About the Photographer

As a trained scientist, Greg Owens has for years written, sometimes even about himself, in a passive-voice, third-person style.  He hates it.

I grew up just south of Atlanta, and while my dad learned photography and darkroom techniques when I was a kid, I never had any interest in them then.  After graduating from the University of West Georgia with a degree in chemistry, I took a three-week road trip with my best friend to Waterton Lakes/Glacier, Yellowstone, Grand Teton, and Arches national parks.  I took a point-and-shoot (film!) camera with me on our backpacking and sightseeing excursions, but when I got back my prints, I was distressed about the huge difference I perceived between the prints in front of me and the way I felt at the places I photographed.  During my first year of graduate school in Los Angeles, I began visiting the Sierra Nevada, especially Yosemite, and the southern California deserts, especially Death Valley, and found that the gulf between my emotions and my photographs was only growing into something like the Grand Canyon. Then, my dad sent me a copy of Galen Rowell's Mountain Light, and my interest in landscape photography took on a life of its own.  The Sierra Nevada in the spring, summer, and fall and Death Valley in the winter became my havens, my escape from the brain-pounding rigors of the laboratory, and the landscape photography became my creative outlet.  After graduating from UCLA, my wife and I moved to Salt Lake City, where I began teaching chemistry at the University of Utah while turning my lenses to the Wasatch Front, the redrock canyons of southern Utah, and the mountains of western Wyoming.  I taught chemistry at Utah for a dozen years before moving in 2013 to western Colorado, where I now live with my wife and our canine and feline children in the tiny community of Glade Park, near Grand Junction.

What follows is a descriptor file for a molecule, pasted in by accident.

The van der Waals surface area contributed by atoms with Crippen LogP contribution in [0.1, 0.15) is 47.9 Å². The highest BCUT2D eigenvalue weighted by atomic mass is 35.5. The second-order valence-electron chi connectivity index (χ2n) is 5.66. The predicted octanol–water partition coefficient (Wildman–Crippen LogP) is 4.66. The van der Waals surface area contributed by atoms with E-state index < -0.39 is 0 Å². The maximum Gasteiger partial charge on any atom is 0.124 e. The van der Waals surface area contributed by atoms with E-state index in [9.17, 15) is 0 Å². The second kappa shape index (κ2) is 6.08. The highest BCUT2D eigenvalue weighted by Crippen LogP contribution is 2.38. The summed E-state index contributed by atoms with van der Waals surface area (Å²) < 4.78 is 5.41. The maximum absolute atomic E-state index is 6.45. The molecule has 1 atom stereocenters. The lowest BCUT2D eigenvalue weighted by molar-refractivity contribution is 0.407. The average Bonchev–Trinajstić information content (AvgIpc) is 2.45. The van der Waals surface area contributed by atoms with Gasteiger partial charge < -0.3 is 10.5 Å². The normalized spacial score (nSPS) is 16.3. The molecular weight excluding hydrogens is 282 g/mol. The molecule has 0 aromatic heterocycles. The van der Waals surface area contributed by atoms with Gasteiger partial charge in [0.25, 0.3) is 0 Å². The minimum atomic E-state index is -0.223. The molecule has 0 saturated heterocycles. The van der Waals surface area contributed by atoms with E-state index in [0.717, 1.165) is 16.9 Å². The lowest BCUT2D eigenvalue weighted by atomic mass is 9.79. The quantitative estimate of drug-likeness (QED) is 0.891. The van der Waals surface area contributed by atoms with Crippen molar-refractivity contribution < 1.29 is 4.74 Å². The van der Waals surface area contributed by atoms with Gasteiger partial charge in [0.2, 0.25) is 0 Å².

The logo is an homage to my background in chemistry.  (Yes, we chemists used element symbols long before Breaking Bad ever was conceived.)  The box around the O suggests the element oxygen, while the 16 and 8 leave no doubt about the reference:  16 is the mass number (the number of protons + the number of neutrons in the atomic nucleus) of the most common isotope of oxygen, and 8 is the atomic number (the number of protons in the atomic nucleus) of oxygen, the element's defining characteristic.  In addition to being essential to virtually all life on Earth in its diatomic form, oxygen also is pervasive nearly everywhere we look, especially in the outdoors:  the color of the sky on a clear day, minerals in the rocks atop a summit, that incomparable Utah powder, the deep blue of glacial ice or a glacial tarn.